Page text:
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Product: Book - Paperback
Title: Agile Database Techniques : Effective Strategies for the Agile Software Developer (Wiley Application Development S.)
Publisher: Wiley
Authors: Scott Ambler
Rating: 5/5
Customer opinion - 5 stars out of 5
A book for all seasons--and programmers and DBAs

Scott Ambler is uniquely qualified to write this book. He started his software life as a data modeler, and is now an industry thought-leader in agile, object-oriented software development practices. He wrote Agile Database Techniques to address a single issue that he is obviously passionate about: is it possible for data professionals to develop their data in an evolutionary way? Ambler answers this question with a resounding "yes"! And his book is a manifesto on how the data and object communities can lay down their weapons and join forces to create better software.
Part One addresses the basics of agile development, database concepts and data normalization, object concepts and object normalization - which may be a new concept to some readers. If you are not a data person, you will get a good introduction to the data world-view. If you are not an object person, you will gain insight into why object people see the world from a behavioral view, not the data-centric view. What I found appealing was Ambler's willingness to leave out all the fluff and deliver just enough detail to equip us to move to the next part of his presentation: Evolutionary Database Development.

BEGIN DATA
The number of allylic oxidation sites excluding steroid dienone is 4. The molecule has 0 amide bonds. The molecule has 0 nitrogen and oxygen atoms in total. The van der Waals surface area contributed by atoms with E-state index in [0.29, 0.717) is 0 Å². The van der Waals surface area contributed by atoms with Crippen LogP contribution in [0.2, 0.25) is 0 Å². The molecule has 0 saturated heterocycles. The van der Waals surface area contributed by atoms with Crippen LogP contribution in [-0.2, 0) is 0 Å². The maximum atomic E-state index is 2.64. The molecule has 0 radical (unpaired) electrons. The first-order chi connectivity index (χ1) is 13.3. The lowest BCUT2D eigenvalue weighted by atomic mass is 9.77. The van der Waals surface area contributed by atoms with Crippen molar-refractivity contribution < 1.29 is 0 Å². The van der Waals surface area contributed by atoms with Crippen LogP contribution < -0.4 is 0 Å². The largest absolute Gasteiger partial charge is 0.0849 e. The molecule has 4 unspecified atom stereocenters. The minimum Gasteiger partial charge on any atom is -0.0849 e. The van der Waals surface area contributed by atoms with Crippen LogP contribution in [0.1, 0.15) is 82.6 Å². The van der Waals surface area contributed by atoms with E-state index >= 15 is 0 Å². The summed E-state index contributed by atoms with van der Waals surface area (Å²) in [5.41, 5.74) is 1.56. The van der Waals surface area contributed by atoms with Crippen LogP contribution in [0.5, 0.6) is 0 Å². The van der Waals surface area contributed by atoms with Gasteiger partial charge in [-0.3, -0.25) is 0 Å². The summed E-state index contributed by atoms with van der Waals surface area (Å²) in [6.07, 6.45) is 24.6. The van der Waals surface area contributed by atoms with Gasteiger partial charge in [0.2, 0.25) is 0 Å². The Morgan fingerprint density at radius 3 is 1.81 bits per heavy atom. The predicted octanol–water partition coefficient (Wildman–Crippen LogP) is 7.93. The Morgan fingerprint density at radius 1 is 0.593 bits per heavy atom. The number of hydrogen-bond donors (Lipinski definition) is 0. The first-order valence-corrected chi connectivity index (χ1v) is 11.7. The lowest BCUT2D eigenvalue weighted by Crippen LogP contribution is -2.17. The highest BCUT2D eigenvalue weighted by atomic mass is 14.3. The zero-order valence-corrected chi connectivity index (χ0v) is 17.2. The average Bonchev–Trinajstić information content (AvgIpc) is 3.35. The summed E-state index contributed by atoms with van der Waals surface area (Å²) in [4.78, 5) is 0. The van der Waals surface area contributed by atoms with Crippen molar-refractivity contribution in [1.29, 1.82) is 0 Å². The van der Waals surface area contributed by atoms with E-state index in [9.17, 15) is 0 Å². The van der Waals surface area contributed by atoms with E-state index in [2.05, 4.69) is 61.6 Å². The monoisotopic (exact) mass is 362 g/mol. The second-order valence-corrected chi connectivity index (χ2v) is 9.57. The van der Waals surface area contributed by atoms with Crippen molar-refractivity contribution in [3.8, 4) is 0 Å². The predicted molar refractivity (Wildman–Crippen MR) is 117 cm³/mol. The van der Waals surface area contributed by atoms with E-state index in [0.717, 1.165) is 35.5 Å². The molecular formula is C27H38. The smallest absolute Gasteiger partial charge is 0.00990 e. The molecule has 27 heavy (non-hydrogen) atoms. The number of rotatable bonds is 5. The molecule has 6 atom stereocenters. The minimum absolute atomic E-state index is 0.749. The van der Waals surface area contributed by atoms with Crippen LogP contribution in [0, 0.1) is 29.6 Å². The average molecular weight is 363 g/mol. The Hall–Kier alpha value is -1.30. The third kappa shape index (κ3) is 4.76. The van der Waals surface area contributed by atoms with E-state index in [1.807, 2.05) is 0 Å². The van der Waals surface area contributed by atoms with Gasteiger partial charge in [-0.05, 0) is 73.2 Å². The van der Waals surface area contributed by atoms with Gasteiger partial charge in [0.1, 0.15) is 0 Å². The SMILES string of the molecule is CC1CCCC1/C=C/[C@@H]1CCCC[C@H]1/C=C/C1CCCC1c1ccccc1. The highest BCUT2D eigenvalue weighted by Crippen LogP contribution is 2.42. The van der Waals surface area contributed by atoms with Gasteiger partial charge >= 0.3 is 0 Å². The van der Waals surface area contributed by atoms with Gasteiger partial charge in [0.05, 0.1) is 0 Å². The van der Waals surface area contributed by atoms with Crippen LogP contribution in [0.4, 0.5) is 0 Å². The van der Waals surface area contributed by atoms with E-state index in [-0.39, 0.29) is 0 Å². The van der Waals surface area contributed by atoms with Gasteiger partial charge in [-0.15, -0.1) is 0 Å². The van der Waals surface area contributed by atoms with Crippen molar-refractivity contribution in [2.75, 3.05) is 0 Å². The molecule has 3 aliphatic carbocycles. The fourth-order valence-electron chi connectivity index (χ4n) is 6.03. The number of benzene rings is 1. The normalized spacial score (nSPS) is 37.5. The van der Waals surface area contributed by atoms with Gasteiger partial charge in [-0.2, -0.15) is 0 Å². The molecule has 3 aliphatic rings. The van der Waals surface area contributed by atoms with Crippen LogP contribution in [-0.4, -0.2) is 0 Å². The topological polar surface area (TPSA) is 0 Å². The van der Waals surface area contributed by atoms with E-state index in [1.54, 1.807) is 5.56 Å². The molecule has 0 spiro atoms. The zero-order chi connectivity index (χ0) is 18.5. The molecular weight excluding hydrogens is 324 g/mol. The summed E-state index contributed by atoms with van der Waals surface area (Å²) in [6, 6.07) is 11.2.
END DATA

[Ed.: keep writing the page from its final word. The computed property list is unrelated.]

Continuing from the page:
This second part of the book covers *a lot* of ground. After a well-crafted appeal for flexibility as a major success factor in software development, Ambler introduces the principles and practices of his own "Agile Model-Driven Development" approach, then a concise discussion of Test-Driven Development, also known as "test-first programming". This is a very brief chapter, and I wish Ambler had developed these concepts a bit more, but he has much bigger fish to fry in this book. His discussion of the need for, and practices of, database refactoring will be provocative for many data people. In my own consulting experience the "rot" or "smell" of database entropy is everywhere. The rigor of the original data models is lost under the pressure of schedule, or the inertia of inexperienced persons not taking the time to think about the downstream effects of reusing a table column for an obscure and transient purpose...which soon becomes permanent. The most significant chapter in the second part discusses mapping objects to relational databases. Ambler has written often and extensively about the object-relational "impedance mismatch", and this chapter offers the programmer and DBA much to think about.
A theme that runs throughout the entire book is what Ambler calls the "role of the agile DBA". These brief discussions, almost sidebars in their presentation, are aimed squarely at DBAs working on agile, OO projects. Most OO developers will kill for a DBA who actually supports the software effort rather than being an institutionalized impediment. Ambler's tips to the "agile DBA" are worth the price of the book, IMHO.